China decided to raise its one-year lending rate by a quarter percentage point in response to increasing inflation in the Chinese economy, which could fall victim to overheating if inflation – hovering around 3%, well above the 1.1-1.2% rate in the U.S.
This move hurt the Aussie because Australia’s economy relies heavily on the export of commodities. Investors and analysts predict that the increase in the lending rate will discourage expansion within China, which in turn diminishes demand for imported commodities. As a result, investors fled the Aussie to safer currencies.
Realtime forex trading today so far has witnessed the Aussie dropping 2.08% against the dollar, to 0.9688. This comes after the Aussie breached parity briefly against the dollar last week, and signals a significant drop off from last week’s highs.
The Aussie fared slightly better against the euro, falling only 0.64% to 1.4177 after going back and forth with the euro for most of the past week. The Aussie is on track to still close well below last week’s close of 1.4100 in EUR/AUD.
China is one of Australia’s most important trading partners. In the 2009 fiscal year, trade between the two countries was worth an estimated A$86 billion, and is predicted to climb to over A$100 billion by the end of FY2010. This growth, though, could be stunted as a lower demand for commodities with Chinese businesses interferes with sustained export levels from Australia.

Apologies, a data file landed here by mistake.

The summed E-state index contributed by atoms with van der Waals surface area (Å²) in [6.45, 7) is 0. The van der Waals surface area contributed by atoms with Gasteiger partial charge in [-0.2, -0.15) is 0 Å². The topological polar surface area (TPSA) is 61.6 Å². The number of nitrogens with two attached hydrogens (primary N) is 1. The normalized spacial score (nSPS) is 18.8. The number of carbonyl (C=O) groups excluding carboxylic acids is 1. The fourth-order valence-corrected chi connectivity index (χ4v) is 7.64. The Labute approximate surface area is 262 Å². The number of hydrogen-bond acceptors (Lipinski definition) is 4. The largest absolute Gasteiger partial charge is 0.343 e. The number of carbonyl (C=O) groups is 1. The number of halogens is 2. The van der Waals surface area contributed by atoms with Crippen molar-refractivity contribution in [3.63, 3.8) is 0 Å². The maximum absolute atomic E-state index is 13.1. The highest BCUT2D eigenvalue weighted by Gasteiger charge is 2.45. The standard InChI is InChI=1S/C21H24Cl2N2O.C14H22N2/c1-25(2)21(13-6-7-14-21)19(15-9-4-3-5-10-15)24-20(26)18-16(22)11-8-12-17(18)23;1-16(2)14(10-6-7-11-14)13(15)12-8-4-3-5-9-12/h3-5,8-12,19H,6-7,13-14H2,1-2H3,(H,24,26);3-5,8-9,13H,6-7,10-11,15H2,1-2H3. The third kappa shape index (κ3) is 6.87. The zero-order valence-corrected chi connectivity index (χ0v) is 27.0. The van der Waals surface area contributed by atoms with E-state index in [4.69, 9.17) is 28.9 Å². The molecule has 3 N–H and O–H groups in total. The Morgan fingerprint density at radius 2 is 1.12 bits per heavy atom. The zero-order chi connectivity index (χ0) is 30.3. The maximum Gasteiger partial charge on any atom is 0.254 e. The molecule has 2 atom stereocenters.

No major forex news is pending this week from Australia, which has recently been discussed whether or not it should change its interest rate. So far, the Reserve Bank of Australia has declined to raise interest rates from the current 4.5% status, but with another meeting scheduled for November 2nd, and a consumer product index report for the quarter due out on October 27th, that could change.
Roland Randall, a forex strategist with TD Securities, rates the chances of a rate hike as 50% in November. He also characterizes the RBA as being “anxious” to raise rates.
The latest news coming from China could possibly factor into that decision, and more than likely means that the RBA will reevaluate its near-term growth prospects for the Australian economy in light of the latest realtime forex news.